A criminal case has been launched against Abdulmumin Gadzhiyev, editor of the independent Daghestani newspaper Chernovik, on the charges of ‘organizing the activities of an extremist organisation’, as his arrest was extended for another two months.
On Wednesday, the Supreme Court of the Russian Republic of Daghestan extended Gadzhiyev’s pretrial arrest until 13 August, partially satisfying the demand of the Investigative Committee of Russia. The prosecution sought to extend his arrest until 13 September.
Gadzhiyev was detained on 14 June, 2019, together with Kemal Tambiyev, a businessperson from Karachay-Cherkessia, and Abubakar Rizvanov, the founder of the Ansar charity foundation. Another 10 people are wanted under the auspices of the same criminal investigation.
All 13 are accused of ‘financing terrorism’ and ‘participating in a terrorist organisation’.
[Read more on OC Media: Editor and journalist from Daghestani newspaper Chernovik detained on terror charges]
Initially, Gadzhiyev was accused of ‘financing terrorism through a conspiratorial group in VKontakte called “Abdulmumin Gadzhiyev’’’. These allegations were based on Tambiev’s testimonies, who, at a trial in June 2019, stated that he had signed them under the influence of torture.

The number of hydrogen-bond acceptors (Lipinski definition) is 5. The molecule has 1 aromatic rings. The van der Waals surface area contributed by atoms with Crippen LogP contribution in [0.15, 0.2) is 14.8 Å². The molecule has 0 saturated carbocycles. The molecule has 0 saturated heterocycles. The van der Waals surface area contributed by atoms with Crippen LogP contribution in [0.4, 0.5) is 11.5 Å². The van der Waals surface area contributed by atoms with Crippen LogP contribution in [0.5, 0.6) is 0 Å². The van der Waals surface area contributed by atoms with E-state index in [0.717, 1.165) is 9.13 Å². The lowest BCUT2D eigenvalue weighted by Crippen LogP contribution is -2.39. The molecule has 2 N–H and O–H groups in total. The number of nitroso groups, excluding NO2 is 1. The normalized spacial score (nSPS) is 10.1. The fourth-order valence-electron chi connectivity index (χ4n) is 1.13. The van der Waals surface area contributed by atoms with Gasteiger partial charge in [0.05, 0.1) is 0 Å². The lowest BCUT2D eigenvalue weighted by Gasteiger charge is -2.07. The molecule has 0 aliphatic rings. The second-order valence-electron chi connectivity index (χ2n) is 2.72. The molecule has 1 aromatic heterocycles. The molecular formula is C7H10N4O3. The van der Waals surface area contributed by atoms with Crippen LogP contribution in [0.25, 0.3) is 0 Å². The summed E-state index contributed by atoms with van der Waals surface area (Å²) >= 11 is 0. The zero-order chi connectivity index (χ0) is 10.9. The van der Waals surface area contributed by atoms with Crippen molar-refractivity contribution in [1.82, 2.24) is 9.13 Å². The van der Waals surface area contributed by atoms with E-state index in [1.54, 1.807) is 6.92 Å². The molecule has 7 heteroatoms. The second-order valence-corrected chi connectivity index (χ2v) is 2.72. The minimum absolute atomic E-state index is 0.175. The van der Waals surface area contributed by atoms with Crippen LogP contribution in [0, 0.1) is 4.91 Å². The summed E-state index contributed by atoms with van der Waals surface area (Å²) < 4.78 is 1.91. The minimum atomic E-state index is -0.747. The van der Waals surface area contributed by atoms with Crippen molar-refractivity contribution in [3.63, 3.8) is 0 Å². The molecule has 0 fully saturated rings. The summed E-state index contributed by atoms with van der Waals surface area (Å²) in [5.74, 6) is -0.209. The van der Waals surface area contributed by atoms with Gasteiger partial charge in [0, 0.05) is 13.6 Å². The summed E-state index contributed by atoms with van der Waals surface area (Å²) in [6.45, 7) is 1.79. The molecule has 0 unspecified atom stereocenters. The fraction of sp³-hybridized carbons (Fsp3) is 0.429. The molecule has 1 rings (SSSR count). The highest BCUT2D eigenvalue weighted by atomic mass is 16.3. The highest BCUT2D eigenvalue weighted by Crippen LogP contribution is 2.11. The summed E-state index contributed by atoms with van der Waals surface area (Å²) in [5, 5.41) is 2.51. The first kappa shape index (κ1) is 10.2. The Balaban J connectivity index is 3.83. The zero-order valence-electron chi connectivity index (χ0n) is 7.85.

On 22 April, Gadzhiyev, Tambiyev, and Rizvanov faced new charges of ‘organising activities of an extremist organisation’. According to the prosecution, from January 2009 to June 2019, while in Makhachkala he, together with Israil Akhmednabiyev, participated in the activities of the Congress of Peoples of Ichkeria and Daghestan and the Supreme Military Majlis ul-Shura of the United Mujahideen Forces of Caucasus. Both are recognised as terrorist organisations by Russia and are illegal.
Israil Akhmednabiyev, better known as Abu Umar Sasitlinsky, is a preacher from Daghestan who collects funds for charitable use in Africa. In 2018 the Russian Federal Security Service put him on an international wanted list on suspicion of his involvement in financing a terrorist organisation.